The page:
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Chapter 1

Introduction
and
Measurement
Issues

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Chapter 1 Topics

What is macroeconomics?
GDP, economic growth, business cycles.
Macroeconomic models.
Understanding recent and current macroeconomic
events.

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What is Macroeconomics?

Models built to explain macroeconomic phenomena.


The important pheonomena are long-run growth and
business cycles.
Approach in this book is to build up macroeconomic
analysis from microeconomic principles.

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Gross Domestic Product, Economic


Growth, and Business Cycles
Gross Domestic Product (GDP): the quantity of goods
and services produced within a countrys borders over a
particular period of time.
The time series of GDP can be separated into trend and
business cycle components.

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Figure 1.1
Per Capita Real GDP (in 2005 dollars) for the
United States, 19002011

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Figure 1.2
Natural Logarithm of Per Capita Real GDP

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Figure 1.3
Natural Logarithm of Per Capita Real GDP
and Trend

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Figure 1.4
Percentage Deviations from Trend in
Per Capita Real GDP

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Macroeconomic Models

A macroeconomic model captures the essential features


of the world needed to analyze a particular
macroeconomic problem.
Macroeconomic models should be simple, but they
need not be realistic.

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Basic Structure of a Macroeconomic


Model

Consumers and firms


The set of goods that consumers consume
Consumers preferences
The production technology
Resources available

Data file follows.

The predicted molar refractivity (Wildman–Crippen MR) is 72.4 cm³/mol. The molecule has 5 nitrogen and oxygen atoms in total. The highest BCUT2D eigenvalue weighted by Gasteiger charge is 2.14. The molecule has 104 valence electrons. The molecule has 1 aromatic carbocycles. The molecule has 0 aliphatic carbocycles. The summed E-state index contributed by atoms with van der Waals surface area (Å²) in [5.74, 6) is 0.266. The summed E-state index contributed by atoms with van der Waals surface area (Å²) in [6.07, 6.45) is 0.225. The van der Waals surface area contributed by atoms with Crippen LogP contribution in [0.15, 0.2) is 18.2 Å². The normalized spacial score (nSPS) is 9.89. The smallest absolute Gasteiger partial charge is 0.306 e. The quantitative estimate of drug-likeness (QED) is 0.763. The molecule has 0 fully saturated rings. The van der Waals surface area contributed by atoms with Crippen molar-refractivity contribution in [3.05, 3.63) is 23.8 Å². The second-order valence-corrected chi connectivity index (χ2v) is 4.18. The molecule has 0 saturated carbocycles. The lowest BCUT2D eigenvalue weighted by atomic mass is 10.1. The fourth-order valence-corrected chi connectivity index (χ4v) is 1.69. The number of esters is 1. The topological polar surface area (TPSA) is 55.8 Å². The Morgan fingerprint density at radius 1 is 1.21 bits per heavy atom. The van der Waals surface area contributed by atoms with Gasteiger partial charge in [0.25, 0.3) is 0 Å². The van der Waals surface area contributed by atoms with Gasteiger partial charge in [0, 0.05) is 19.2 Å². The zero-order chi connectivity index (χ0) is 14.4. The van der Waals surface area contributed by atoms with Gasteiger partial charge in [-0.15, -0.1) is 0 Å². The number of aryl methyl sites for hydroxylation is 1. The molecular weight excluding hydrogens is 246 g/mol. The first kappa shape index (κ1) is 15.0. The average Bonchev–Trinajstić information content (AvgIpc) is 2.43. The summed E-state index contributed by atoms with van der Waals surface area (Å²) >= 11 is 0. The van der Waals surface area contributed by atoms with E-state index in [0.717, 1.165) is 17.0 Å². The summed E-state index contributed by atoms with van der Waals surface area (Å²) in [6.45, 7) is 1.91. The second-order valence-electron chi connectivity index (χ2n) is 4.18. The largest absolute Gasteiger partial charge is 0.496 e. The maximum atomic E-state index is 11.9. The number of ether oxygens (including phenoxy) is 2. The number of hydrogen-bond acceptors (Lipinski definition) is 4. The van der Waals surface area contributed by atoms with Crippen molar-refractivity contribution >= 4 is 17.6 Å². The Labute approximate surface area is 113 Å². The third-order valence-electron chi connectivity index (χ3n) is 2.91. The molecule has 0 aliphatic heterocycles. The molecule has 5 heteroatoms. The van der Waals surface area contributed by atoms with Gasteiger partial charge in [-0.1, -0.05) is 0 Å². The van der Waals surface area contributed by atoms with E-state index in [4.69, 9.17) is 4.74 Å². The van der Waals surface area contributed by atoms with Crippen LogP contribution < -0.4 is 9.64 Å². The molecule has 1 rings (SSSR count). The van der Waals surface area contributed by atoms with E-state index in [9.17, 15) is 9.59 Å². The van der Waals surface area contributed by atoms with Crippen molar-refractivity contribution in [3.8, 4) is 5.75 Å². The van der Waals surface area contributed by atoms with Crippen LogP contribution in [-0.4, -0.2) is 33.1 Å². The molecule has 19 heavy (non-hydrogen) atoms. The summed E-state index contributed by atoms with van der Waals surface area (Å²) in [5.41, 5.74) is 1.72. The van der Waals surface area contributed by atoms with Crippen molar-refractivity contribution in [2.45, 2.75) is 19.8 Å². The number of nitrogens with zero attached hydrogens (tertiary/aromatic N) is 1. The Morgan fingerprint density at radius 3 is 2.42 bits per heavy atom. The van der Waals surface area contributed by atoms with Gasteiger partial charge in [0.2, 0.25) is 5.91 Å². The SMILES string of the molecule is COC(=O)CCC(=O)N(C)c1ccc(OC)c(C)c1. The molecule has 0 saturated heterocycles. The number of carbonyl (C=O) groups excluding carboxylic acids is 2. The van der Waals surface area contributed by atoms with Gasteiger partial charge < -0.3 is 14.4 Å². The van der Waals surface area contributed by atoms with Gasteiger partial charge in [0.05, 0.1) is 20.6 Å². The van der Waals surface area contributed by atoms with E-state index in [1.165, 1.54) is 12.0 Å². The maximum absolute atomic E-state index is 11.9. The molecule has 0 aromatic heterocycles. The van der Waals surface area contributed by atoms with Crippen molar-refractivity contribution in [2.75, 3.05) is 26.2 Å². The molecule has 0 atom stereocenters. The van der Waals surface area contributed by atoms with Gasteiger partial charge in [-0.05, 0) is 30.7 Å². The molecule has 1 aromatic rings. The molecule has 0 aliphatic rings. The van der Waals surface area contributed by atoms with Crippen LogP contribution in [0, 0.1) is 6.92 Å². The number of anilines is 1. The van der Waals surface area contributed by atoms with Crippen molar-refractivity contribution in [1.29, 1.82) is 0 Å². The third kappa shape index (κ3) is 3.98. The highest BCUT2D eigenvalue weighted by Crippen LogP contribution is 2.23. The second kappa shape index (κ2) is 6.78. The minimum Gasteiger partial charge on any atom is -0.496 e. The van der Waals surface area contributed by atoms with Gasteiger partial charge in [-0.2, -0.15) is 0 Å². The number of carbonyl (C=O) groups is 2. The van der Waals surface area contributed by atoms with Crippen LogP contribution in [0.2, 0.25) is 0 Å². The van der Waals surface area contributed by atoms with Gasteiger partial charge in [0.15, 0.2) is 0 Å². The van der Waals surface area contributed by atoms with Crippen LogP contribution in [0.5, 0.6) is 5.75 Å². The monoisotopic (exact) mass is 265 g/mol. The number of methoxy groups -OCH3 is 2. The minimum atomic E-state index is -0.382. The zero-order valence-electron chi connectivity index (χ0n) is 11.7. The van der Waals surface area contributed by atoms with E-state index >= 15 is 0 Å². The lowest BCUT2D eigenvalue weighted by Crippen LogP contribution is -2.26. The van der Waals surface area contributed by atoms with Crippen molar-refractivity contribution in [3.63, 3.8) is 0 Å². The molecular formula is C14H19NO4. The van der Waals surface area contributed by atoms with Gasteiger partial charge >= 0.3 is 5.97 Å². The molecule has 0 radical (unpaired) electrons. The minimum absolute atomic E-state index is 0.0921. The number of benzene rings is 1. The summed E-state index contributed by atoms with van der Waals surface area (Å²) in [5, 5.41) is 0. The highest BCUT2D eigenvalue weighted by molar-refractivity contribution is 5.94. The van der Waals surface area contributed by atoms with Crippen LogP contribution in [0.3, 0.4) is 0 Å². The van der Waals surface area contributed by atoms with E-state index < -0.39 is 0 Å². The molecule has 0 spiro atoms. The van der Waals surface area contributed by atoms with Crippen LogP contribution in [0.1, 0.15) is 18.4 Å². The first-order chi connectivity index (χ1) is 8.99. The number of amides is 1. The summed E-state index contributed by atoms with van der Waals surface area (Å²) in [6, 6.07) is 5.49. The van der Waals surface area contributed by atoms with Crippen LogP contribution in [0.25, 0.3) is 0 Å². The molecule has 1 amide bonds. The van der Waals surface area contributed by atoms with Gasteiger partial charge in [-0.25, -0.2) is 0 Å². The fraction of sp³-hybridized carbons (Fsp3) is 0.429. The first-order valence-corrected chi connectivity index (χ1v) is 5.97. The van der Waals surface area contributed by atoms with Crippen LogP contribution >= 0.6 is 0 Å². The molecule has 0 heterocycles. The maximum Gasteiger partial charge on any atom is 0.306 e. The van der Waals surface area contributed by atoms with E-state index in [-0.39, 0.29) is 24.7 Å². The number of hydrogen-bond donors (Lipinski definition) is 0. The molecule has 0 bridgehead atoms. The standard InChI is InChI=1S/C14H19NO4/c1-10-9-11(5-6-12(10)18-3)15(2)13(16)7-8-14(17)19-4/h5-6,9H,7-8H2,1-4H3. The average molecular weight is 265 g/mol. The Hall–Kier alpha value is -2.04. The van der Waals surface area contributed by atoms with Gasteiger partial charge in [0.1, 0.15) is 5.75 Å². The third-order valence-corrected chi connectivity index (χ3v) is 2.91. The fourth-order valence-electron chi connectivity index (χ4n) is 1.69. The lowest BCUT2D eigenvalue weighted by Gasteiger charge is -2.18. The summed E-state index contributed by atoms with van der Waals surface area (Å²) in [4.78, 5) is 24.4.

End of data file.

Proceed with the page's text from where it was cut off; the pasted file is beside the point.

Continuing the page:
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What do we learn from


macroeconomic analysis?
What is produced and consumed in the economy is
determined jointly by the economys productive
capacity and the preferences of consumers.
In free market economies, there are strong forces that
tend to produce socially efficient economic outcomes.
Unemployment is painful for individuals, but it is a
necessary evil in modern economies.
Improvements in a countrys standard of living are
brought about in the long run by technological progress.

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What do we learn from


macroeconomic analysis? Part II
A tax cut is not a free lunch.
Credit markets and banks play key roles in the
macroeconomy.
What consumers and firms anticipate for the future has
an important bearing on current macroeconomic events.
Money takes many forms, and society is much better
off with it than without it. Once we have it, however,
changing its quantity ultimately does not matter.
Business cycles are similar, but they can have many
causes.
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What do we learn from


macroeconomic analysis? Part III
Countries gain from trading goods and assets with each
other, but trade is also a source of shocks to the
domestic economy.
In the long run, inflation is caused by growth in the
money supply.
There may be a significant short run tradeoff bewteen
aggregate output and inflation, but aside from
inefficiencies caused by long run inflation, there is no
long run tradeoff.

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Understanding Recent and Current


Macroeconomics Events
Aggregate productivity
Unemployment and vacancies
Taxes, Government Spending and the Government
Deficit
Inflation
Interest Rates
Business Cycles in the United States
Credit Markets and the Financial Crisis
The Current Account Surplus

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Figure 1.5
Natural Logarithm of Average Productivity

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Figure 1.6
The Unemployment Rate for the United States

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Figure 1.7
The Beveridge Curve

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Figure 1.8
Total Taxes and Total Government Spending

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Figure 1.9
Total Government Surplus

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Figure 1.10
The Inflation Rate and the Money Growth Rate

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Figure 1.11
The Nominal Interest Rate and the Inflation Rate

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Figure 1.12
Real Interest Rate

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Figure 1.13
Percentage Deviation From Trend in Real GDP

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Figure 1.14
Interest Rate Spread

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Figure 1.15
Relative Price of Housing

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Figure 1.16
Exports and Imports of Goods and Services

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Figure 1.17
The Current Account Surplus

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